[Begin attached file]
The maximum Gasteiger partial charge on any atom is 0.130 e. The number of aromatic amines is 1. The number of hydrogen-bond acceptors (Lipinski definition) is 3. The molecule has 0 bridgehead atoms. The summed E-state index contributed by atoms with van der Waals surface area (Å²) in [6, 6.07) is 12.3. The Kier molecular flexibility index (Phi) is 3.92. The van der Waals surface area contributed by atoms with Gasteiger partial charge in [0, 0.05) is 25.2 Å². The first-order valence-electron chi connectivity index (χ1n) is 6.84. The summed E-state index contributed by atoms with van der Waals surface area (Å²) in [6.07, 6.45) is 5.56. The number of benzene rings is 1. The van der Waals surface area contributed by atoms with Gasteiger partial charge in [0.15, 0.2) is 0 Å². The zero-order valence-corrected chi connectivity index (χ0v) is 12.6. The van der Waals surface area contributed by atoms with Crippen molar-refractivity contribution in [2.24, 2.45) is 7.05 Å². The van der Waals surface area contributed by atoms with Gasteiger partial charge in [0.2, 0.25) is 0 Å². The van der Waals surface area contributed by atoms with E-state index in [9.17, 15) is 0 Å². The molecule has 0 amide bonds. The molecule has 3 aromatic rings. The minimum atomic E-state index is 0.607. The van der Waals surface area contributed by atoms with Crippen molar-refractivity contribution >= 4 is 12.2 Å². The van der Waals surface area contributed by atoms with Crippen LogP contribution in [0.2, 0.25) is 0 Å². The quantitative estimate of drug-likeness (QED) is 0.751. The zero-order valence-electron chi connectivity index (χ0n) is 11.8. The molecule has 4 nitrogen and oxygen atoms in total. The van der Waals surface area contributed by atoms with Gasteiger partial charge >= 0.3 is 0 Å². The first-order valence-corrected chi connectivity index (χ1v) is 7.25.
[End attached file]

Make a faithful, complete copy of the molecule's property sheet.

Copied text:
The maximum Gasteiger partial charge on any atom is 0.130 e. The number of aromatic amines is 1. The number of hydrogen-bond acceptors (Lipinski definition) is 3. The molecule has 0 bridgehead atoms. The summed E-state index contributed by atoms with van der Waals surface area (Å²) in [6, 6.07) is 12.3. The Kier molecular flexibility index (Phi) is 3.92. The van der Waals surface area contributed by atoms with Gasteiger partial charge in [0, 0.05) is 25.2 Å². The first-order valence-electron chi connectivity index (χ1n) is 6.84. The summed E-state index contributed by atoms with van der Waals surface area (Å²) in [6.07, 6.45) is 5.56. The number of benzene rings is 1. The van der Waals surface area contributed by atoms with Gasteiger partial charge in [0.15, 0.2) is 0 Å². The zero-order valence-corrected chi connectivity index (χ0v) is 12.6. The van der Waals surface area contributed by atoms with Crippen molar-refractivity contribution in [2.24, 2.45) is 7.05 Å². The van der Waals surface area contributed by atoms with Gasteiger partial charge in [0.2, 0.25) is 0 Å². The van der Waals surface area contributed by atoms with E-state index in [9.17, 15) is 0 Å². The molecule has 0 amide bonds. The molecule has 3 aromatic rings. The minimum atomic E-state index is 0.607. The van der Waals surface area contributed by atoms with Crippen molar-refractivity contribution >= 4 is 12.2 Å². The van der Waals surface area contributed by atoms with Crippen LogP contribution in [0.2, 0.25) is 0 Å². The quantitative estimate of drug-likeness (QED) is 0.751. The zero-order valence-electron chi connectivity index (χ0n) is 11.8. The molecule has 4 nitrogen and oxygen atoms in total. The van der Waals surface area contributed by atoms with Gasteiger partial charge >= 0.3 is 0 Å². The first-order valence-corrected chi connectivity index (χ1v) is 7.25.